RDP# 85: FLUFFY
“light, feathery stuff,” 1790, apparently a variant of floow “wooly substance, down, nap” (1580s), perhaps from Flemish vluwe, from French velu “shaggy, hairy,” from Latin vellus “fleece,” or Latin villus “tuft of hair” (see velvet). OED suggests fluff as “an imitative modification” of floow, “imitating the action of puffing away some light substance.” Slang bit of fluff “young woman” is from 1903. The marshmallow confection Fluff dates to c. 1920 in Massachusetts, U.S.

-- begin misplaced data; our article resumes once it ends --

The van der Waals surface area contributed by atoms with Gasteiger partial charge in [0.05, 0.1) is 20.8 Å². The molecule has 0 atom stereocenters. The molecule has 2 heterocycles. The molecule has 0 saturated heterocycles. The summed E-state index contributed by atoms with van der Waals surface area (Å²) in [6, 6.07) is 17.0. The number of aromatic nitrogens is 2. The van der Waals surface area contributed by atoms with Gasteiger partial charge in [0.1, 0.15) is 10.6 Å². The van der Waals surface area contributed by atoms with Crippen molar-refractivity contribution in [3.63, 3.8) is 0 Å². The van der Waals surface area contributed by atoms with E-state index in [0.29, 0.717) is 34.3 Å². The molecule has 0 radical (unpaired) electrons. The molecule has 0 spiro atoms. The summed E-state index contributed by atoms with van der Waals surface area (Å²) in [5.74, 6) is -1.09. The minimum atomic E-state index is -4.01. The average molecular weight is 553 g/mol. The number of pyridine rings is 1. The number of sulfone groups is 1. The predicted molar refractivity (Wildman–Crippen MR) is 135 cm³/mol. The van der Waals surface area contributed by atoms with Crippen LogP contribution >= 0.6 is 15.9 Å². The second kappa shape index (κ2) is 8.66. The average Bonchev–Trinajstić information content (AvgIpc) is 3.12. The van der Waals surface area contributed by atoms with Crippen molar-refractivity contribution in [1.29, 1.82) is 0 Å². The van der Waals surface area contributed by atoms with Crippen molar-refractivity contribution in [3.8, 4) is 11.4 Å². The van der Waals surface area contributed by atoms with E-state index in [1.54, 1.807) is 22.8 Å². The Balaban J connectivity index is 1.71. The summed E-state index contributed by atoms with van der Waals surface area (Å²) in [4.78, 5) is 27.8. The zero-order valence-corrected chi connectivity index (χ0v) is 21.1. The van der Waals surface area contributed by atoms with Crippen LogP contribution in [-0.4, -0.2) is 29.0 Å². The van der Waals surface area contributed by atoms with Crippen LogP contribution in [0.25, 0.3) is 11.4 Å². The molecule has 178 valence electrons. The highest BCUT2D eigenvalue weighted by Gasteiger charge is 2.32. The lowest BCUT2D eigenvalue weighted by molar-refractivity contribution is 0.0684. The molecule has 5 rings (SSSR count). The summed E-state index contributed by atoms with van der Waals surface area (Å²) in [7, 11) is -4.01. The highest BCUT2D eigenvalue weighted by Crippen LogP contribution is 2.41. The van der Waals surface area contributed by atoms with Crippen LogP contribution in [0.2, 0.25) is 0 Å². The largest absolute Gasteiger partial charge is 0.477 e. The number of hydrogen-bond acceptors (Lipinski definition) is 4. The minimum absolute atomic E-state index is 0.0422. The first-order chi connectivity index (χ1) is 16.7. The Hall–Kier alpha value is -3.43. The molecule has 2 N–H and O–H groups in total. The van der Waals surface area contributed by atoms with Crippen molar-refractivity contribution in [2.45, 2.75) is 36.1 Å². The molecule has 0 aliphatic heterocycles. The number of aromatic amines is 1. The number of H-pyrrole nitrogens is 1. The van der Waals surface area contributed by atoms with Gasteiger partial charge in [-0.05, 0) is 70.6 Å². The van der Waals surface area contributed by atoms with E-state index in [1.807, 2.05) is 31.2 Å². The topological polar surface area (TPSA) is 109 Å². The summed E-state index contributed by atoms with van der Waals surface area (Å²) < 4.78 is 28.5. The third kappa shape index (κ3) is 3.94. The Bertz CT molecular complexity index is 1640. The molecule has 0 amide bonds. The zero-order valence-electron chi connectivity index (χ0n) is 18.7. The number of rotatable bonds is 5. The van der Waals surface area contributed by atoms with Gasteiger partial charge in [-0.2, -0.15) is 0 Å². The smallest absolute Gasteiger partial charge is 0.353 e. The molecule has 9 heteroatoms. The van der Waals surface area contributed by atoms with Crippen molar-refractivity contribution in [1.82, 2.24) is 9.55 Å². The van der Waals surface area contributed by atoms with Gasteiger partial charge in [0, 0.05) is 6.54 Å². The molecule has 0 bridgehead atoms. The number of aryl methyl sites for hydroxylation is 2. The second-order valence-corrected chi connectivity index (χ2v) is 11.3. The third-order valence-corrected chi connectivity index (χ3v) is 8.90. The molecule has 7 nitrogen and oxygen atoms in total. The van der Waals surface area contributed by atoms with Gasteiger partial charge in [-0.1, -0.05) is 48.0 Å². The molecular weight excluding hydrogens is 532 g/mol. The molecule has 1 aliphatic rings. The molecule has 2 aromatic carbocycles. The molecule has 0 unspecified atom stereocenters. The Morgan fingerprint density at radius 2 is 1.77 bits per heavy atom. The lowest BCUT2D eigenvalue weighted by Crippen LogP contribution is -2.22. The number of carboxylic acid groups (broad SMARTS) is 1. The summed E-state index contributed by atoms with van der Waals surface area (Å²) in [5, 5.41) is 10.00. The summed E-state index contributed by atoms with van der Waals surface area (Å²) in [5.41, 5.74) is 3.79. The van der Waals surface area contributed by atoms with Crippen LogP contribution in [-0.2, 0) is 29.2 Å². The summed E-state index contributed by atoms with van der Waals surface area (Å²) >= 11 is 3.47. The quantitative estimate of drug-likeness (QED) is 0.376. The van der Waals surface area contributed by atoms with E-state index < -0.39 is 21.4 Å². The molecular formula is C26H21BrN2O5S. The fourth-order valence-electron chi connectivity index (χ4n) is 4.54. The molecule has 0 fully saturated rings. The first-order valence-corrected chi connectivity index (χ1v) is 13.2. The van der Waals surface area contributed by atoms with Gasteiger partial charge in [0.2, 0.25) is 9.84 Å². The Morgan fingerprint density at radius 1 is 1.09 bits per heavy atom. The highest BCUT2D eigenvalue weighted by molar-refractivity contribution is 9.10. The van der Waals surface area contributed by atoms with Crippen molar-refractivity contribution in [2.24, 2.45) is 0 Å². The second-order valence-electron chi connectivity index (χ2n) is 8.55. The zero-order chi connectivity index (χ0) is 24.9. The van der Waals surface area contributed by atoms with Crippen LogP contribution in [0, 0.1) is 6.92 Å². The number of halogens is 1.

Here’s one you’ve all seen, but it still makes me smile:
Of course, human fatness is not comparable to the fluffy fleece of a sheep, but still. It makes me smile. Maybe you have to BE “fluffy” to appreciate the sentiment here.
And that’s all for today, folks.